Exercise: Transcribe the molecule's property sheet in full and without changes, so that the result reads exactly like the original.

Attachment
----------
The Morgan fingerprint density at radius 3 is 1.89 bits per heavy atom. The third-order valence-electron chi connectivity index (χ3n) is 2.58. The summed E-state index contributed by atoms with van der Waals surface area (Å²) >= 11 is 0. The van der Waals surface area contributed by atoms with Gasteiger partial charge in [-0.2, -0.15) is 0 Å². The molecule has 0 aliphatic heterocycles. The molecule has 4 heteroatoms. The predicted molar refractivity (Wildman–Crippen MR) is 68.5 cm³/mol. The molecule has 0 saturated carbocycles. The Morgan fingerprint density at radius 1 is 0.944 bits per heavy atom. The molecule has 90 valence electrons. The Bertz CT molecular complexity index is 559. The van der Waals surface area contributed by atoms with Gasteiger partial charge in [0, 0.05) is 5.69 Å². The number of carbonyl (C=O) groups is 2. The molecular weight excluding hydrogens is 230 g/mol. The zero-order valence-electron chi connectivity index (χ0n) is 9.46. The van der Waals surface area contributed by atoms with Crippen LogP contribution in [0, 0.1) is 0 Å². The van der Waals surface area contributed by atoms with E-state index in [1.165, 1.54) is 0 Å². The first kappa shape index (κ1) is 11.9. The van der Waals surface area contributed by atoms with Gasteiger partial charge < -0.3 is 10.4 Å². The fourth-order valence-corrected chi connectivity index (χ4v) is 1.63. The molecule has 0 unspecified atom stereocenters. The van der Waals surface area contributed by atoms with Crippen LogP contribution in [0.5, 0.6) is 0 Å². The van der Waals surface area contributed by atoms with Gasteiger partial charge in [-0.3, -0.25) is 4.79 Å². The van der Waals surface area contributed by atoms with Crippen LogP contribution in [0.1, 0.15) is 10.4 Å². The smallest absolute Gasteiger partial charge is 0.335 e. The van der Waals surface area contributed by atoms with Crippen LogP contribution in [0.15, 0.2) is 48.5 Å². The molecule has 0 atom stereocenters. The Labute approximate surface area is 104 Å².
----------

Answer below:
The Morgan fingerprint density at radius 3 is 1.89 bits per heavy atom. The third-order valence-electron chi connectivity index (χ3n) is 2.58. The summed E-state index contributed by atoms with van der Waals surface area (Å²) >= 11 is 0. The van der Waals surface area contributed by atoms with Gasteiger partial charge in [-0.2, -0.15) is 0 Å². The molecule has 0 aliphatic heterocycles. The molecule has 4 heteroatoms. The predicted molar refractivity (Wildman–Crippen MR) is 68.5 cm³/mol. The molecule has 0 saturated carbocycles. The Morgan fingerprint density at radius 1 is 0.944 bits per heavy atom. The molecule has 90 valence electrons. The Bertz CT molecular complexity index is 559. The van der Waals surface area contributed by atoms with Gasteiger partial charge in [0, 0.05) is 5.69 Å². The number of carbonyl (C=O) groups is 2. The molecular weight excluding hydrogens is 230 g/mol. The zero-order valence-electron chi connectivity index (χ0n) is 9.46. The van der Waals surface area contributed by atoms with Crippen LogP contribution in [0, 0.1) is 0 Å². The van der Waals surface area contributed by atoms with E-state index in [1.165, 1.54) is 0 Å². The first kappa shape index (κ1) is 11.9. The van der Waals surface area contributed by atoms with Gasteiger partial charge < -0.3 is 10.4 Å². The fourth-order valence-corrected chi connectivity index (χ4v) is 1.63. The molecule has 0 unspecified atom stereocenters. The van der Waals surface area contributed by atoms with Crippen LogP contribution in [0.5, 0.6) is 0 Å². The van der Waals surface area contributed by atoms with Gasteiger partial charge in [-0.3, -0.25) is 4.79 Å². The van der Waals surface area contributed by atoms with Crippen LogP contribution in [0.1, 0.15) is 10.4 Å². The smallest absolute Gasteiger partial charge is 0.335 e. The van der Waals surface area contributed by atoms with Crippen LogP contribution in [0.15, 0.2) is 48.5 Å². The molecule has 0 atom stereocenters. The Labute approximate surface area is 104 Å².